In 1781, Herschel became the first human being in recorded history to discover a planet. All the planets known to that point were visible to the naked eye, and could be seen by anyone who followed the patterns of the sky. But Herschel was the first to find a new planet with a telescope and it made him an instant world celebrity. As a tribute to the monarch of his adopted country, he proposed to call the new world Georgium Sidum, Latin for George's star. This was a big hit with King George III, who awarded Herschel a life pension to allow him to do astronomy full time (although he made and sold telescopes to supplement his income and eventually had the good sense to marry a rich widow). The proposed planet name was, however, not much to the liking of astronomers in other countries, who insisted that the new planet be named after one of the Roman gods, as the others were. The name selected was Uranus, after the father of Saturn.
In 1800, Herschel made a discovery whose importance would not be clear for many years, when he did an experiment to measure the temperature of different colors of sunlight. Using a prism, he broke the white light of the Sun into the colors of the rainbow (the spectrum) and saw that the different colors had different temperatures. To his amazement, he found that the temperature of sunlight was actually hottest beyond the last swatch of red, where nothing was visible to his eye. He reasoned that there was light energy beyond the red color, but our eyes were not able to see it. What Herschel discovered was infra-red light, now known to be one of a whole family of invisible waves that, together with the light our eyes know and love, makes up the electro-magnetic spectrum. By the way, the infrared light Herschel discovered is the kind emitted by the remote control units of TV sets today.
Herschel built larger and larger telescopes—eventually fashioning a reflector with a 100-cm diameter mirror (about 40 inches), the largest in the world at that time. With these large telescopes, he could see fainter objects than had ever been seen before. He discovered two moons of Uranus and two moons of Saturn and between 1783 and 1820 began to make an exhaustive catalog of nebulae (fuzzy objects) in the sky. Eventually, he and Caroline compiled a listing of 2500 nebulae, which then allowed a serious discussion to begin as to what these fuzzy objects were. (See the web pages on the Orion Nebula and the Andromeda Galaxy for more on this issue.) Herschel also studied the number and arrangement of stars in the sky, with particular attention to the Milky Way, the great river of stars seen flung across the sky.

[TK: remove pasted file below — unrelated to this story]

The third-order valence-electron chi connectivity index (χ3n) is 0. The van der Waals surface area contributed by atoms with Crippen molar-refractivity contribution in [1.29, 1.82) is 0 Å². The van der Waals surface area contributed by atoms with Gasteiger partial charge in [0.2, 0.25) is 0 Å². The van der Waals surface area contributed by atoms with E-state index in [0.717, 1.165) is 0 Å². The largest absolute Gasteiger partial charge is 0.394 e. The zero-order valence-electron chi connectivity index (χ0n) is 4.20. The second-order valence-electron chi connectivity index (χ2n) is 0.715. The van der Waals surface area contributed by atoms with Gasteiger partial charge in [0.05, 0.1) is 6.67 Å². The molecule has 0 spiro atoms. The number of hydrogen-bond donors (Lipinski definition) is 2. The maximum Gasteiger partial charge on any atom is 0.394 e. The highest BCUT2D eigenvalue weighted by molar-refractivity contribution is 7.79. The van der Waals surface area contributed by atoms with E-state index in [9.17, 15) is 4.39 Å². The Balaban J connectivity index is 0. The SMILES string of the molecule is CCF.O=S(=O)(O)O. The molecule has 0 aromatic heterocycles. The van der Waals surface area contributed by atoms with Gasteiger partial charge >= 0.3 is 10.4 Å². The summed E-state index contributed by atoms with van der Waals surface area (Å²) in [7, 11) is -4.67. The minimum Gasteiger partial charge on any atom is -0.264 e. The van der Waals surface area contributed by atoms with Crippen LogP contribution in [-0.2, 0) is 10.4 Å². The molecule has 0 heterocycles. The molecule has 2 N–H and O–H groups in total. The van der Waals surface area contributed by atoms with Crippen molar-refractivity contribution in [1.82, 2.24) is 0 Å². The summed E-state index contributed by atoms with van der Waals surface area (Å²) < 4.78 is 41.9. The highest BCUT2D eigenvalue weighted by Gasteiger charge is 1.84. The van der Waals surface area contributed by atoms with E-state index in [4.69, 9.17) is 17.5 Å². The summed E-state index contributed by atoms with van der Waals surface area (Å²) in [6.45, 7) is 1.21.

Seeing that the band of the Milky Way had more stars than other parts of the sky and that this band encircled us, Herschel correctly guessed that the system of stars was arranged like a flat wheel or disk. (Today, we would compare the arrangement to a frisbee, but there were no frisbees in Herschel's time.) Herschel counted stars in all directions around the Milky Way band, and seeing that the numbers were the same, he concluded that we must be close to the center of the great wheel of stars. We now know that he was misled by the fact that great clouds of dust block our view toward the center of the Milky Way.
While light does not penetrate the dust clouds, the infra-red waves Herschel discovered do. With their aid, we now know that we are not in the center of the Milky Way Galaxy (as the great wheel we live in is called.) We are in fact in the galaxy's suburbs, about 3/5 of the way out.
Herschel made many other discoveries, including measurements of the length of the day on Mars and the existence of double star systems where the stars were so close that they moved around each other in an intimate gravitational ballet. By the time Herschel was ready to hand the family astronomy franchise over to his son John (who became a noted astronomer in his own right), it was clear that his discoveries had changed humanity's view of cosmic possibilities forever.
More about Herschel:
- Ferris, Timothy Coming of Age in the Milky Way. 1988, Morrow. Chapter 8 focuses on Herschel and others.
- Hoskin, M. "William Herschel and the Making of Modern Astronomy" in Scientific American, Feb. 1986, p. 106.
- Jones, B. "William Herschel: Pioneer of the Stars" in Astronomy, Nov. 1988, p. 40.
- Kolb, Rocky Blind Watchers of the Sky. 1996, Helix/Addison-Wesley. A history of astronomy, focusing on several of the key scientists.
NOTE: One of Herschel's original musical compositions is heard in the film Seeing in the Dark. You can find CD's with more of his music on classical music catalogs and web sites. However, nobody seems to think that he was as important a composer as he was an astronomer.